Forgive me, but I simply must say more: What would you have a low-income person who wishes to provide for their own needs and has somehow managed to purchase, finance or barter a piece of the Earth for themselves do? Would it be preferable to have them stay in the city in subsidized (or substandard)housing? This subject strikes me keenly, my wife broke off a friendship recently in a situation where the friend had reported an unemployed neighbor to the county government for living in a school bus on private property without “utilities”, ironically enough the friend was not really living above poverty level herself. Nothing worse than a snitch. Yes, old-time country folks are often unaware of how so many of their actions negatively impact the planet, yes, with the increased population today we need to be careful about runoff, effluents, etc., and certainly there would be disease if everyone were to return to using an outhouse, but I don’t believe we are talking about everyone doing so. I do not mean to dismiss the concerns expressed above, but over an hour after first having read through the comments, the superior tone remains offensive.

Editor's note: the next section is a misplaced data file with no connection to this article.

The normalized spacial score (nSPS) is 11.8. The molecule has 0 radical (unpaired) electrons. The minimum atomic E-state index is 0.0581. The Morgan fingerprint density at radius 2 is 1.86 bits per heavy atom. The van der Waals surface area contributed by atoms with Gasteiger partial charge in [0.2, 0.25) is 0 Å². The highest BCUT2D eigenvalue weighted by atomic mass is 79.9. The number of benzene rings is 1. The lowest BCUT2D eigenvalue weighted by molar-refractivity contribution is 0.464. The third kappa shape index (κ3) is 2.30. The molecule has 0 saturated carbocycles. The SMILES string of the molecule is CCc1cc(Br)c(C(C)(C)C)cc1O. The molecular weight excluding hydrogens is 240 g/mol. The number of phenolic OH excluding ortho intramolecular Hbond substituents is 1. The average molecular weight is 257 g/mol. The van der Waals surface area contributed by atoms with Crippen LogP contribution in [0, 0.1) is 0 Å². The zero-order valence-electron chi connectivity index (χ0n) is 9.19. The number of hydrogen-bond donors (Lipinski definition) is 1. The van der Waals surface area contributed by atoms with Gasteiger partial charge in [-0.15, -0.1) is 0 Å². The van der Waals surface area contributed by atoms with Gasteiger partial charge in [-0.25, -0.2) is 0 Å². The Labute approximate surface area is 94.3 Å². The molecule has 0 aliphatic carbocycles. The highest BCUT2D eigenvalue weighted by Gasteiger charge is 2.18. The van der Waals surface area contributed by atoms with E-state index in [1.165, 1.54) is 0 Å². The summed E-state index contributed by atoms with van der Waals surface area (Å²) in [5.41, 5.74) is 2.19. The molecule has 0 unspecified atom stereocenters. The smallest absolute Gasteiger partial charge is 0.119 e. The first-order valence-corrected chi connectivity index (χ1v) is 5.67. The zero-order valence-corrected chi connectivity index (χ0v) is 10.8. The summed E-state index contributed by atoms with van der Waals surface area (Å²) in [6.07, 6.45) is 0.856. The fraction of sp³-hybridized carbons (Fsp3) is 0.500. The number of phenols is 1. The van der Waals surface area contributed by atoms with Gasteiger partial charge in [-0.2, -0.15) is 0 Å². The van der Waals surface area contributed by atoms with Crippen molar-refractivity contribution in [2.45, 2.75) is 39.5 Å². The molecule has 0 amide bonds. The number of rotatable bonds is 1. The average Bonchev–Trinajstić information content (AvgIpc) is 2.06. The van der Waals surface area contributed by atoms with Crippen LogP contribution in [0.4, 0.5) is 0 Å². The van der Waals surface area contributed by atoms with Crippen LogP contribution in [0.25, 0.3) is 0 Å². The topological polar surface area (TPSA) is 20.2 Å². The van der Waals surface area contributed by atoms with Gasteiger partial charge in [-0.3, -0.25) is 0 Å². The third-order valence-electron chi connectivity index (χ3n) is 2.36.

Would like to clarify – rereading this morning I find that the comments that drew my attention were primarily located on the “how long have you been living off-grid? thread, and in particular were responses to the posts of member Cyndi Jenkins (above and whose choices I, again, strongly support). I may appear a little off for reacting so strongly to most of this thread’s posts. Check the other one to see what I am referring to, please. There is actually a lot of good information on this thread. I would, however, take exception to moguitar’s statement “Living off-grid with clean electricity is easy”. Easy if you have a good income, maybe. Yes, I am aware of the existence of incentives and tax credits for alternative energy installations. Don’t you have to have the money (or financing) up front then get re-imbursed later? I should already know the answer to that, but I don’t. All I am saying is alternative energy, while of course not like driving an Escalade or some such garbage, is nonetheless a bit of a rich man’s club, and I don’t appreciate the condescending attitudes to those who can’t afford the price of admission or who would choose something simpler..